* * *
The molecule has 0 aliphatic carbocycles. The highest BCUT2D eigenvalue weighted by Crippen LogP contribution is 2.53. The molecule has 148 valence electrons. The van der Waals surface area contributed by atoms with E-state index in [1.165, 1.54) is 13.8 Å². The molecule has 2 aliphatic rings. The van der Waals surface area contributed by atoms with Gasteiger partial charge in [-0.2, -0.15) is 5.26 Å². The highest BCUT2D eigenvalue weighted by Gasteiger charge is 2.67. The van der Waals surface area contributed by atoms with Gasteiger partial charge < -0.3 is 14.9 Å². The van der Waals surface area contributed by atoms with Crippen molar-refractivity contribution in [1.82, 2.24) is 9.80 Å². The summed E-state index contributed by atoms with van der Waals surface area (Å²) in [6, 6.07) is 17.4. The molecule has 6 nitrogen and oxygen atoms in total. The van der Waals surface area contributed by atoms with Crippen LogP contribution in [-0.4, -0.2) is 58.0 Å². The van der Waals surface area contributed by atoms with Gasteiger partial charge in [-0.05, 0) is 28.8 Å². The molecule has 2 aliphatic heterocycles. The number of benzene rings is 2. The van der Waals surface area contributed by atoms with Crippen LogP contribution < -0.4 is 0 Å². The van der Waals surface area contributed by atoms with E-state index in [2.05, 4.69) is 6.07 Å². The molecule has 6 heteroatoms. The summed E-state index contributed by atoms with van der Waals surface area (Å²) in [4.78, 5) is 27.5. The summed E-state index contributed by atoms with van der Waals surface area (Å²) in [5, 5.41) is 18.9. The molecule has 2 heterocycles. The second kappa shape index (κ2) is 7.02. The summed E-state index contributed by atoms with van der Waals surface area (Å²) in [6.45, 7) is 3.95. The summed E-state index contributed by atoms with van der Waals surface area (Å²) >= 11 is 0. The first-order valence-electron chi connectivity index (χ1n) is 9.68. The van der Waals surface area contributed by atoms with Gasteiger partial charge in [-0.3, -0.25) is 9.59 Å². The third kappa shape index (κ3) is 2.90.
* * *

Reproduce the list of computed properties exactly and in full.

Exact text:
The molecule has 0 aliphatic carbocycles. The highest BCUT2D eigenvalue weighted by Crippen LogP contribution is 2.53. The molecule has 148 valence electrons. The van der Waals surface area contributed by atoms with E-state index in [1.165, 1.54) is 13.8 Å². The molecule has 2 aliphatic rings. The van der Waals surface area contributed by atoms with Gasteiger partial charge in [-0.2, -0.15) is 5.26 Å². The highest BCUT2D eigenvalue weighted by Gasteiger charge is 2.67. The van der Waals surface area contributed by atoms with Gasteiger partial charge < -0.3 is 14.9 Å². The van der Waals surface area contributed by atoms with Crippen molar-refractivity contribution in [1.82, 2.24) is 9.80 Å². The summed E-state index contributed by atoms with van der Waals surface area (Å²) in [6, 6.07) is 17.4. The molecule has 6 nitrogen and oxygen atoms in total. The van der Waals surface area contributed by atoms with Crippen LogP contribution in [-0.4, -0.2) is 58.0 Å². The van der Waals surface area contributed by atoms with Gasteiger partial charge in [-0.05, 0) is 28.8 Å². The molecule has 2 aliphatic heterocycles. The number of benzene rings is 2. The van der Waals surface area contributed by atoms with Crippen LogP contribution < -0.4 is 0 Å². The van der Waals surface area contributed by atoms with E-state index in [2.05, 4.69) is 6.07 Å². The molecule has 6 heteroatoms. The summed E-state index contributed by atoms with van der Waals surface area (Å²) in [4.78, 5) is 27.5. The summed E-state index contributed by atoms with van der Waals surface area (Å²) in [5, 5.41) is 18.9. The molecule has 2 heterocycles. The second kappa shape index (κ2) is 7.02. The summed E-state index contributed by atoms with van der Waals surface area (Å²) in [6.45, 7) is 3.95. The summed E-state index contributed by atoms with van der Waals surface area (Å²) >= 11 is 0. The first-order valence-electron chi connectivity index (χ1n) is 9.68. The van der Waals surface area contributed by atoms with Gasteiger partial charge in [-0.3, -0.25) is 9.59 Å². The third kappa shape index (κ3) is 2.90.